Wednesday, January 16, 2013


Today I learned how to tell Redhat to run a bit of software as a service.

Init script, I've done those: no problem.
Read an inch deep on the Redhat's little ways of making init scripts run as services: easy-peasey.
Puppet module to drop the script and some other bits [1] in place: check.

Pride before fall.  'service blah does not support chkconfig' I was told.

It means that, in hindsight, the RHEL-centric init script examples I glanced at were suspiciously well documented.

In every sh script you will look at, and many you don't, this means 'remark'.  Documentation.  A note to your future self.

# chkconfig: 2345 95 05

In Redhat-land it means 'hey, chkconfig, this is the run level and priorities for the script you are running'.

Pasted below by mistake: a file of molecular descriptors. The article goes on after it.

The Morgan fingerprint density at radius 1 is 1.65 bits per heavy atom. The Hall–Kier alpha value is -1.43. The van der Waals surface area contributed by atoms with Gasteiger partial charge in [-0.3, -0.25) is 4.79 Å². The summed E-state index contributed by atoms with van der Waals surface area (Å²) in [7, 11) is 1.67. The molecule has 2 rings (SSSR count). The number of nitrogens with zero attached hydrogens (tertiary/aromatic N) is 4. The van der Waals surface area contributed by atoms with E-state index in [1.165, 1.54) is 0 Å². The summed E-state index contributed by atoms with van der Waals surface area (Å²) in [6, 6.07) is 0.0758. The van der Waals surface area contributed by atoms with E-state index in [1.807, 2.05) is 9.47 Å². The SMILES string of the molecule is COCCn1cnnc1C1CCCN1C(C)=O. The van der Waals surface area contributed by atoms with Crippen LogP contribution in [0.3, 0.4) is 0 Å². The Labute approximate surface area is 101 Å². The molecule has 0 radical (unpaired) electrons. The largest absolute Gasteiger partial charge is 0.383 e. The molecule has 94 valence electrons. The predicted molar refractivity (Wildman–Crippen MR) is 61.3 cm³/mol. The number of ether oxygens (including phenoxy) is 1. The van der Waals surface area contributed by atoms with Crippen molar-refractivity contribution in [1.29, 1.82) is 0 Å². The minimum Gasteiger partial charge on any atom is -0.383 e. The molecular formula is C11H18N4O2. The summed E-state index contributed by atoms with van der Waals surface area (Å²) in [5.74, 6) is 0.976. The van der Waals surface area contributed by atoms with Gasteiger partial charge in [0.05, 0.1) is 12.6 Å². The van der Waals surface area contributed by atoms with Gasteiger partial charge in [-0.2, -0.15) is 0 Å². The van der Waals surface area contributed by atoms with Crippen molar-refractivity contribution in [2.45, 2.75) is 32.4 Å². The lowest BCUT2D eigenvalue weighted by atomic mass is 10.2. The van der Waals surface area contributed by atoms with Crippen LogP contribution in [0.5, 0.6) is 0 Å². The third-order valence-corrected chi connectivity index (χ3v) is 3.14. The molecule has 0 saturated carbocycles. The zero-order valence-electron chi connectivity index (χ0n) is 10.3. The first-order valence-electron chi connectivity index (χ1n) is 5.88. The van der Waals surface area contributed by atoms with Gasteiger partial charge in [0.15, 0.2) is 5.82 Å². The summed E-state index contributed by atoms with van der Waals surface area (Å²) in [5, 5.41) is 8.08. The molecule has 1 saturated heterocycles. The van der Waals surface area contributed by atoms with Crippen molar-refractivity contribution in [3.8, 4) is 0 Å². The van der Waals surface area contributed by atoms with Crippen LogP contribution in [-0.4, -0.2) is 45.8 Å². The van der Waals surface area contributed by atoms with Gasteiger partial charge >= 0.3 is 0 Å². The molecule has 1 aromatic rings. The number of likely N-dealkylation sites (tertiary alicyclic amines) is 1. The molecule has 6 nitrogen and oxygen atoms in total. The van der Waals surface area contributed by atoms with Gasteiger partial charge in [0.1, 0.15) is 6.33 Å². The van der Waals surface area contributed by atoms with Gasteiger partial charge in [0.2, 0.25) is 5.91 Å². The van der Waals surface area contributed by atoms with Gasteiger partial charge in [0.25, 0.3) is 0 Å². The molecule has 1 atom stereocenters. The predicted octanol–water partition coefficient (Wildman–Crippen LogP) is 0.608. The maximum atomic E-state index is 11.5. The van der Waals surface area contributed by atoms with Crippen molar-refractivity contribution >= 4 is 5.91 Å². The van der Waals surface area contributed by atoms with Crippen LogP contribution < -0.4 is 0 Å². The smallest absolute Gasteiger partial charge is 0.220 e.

Chase that idea around: in every sh file on your computer - and there are a metric f*ck-ton of them - '#' is 'remark' except for one very special set of sh files used by one very special program on boot.

Who thought this was a good idea, and can I meet this man because I admire his sense of self and certainty.

I'll probably find out, now, that this makes a depressing amount of sense.  Maybe '#' really was not meant for 'remark' and this is the only instance remaining in the world where it is used correctly and everyone else is wrong, wrong, wrong.

[1] But not deploying software.  Not yet.  Non-RPM packaged software is just out of my reach.  For now.

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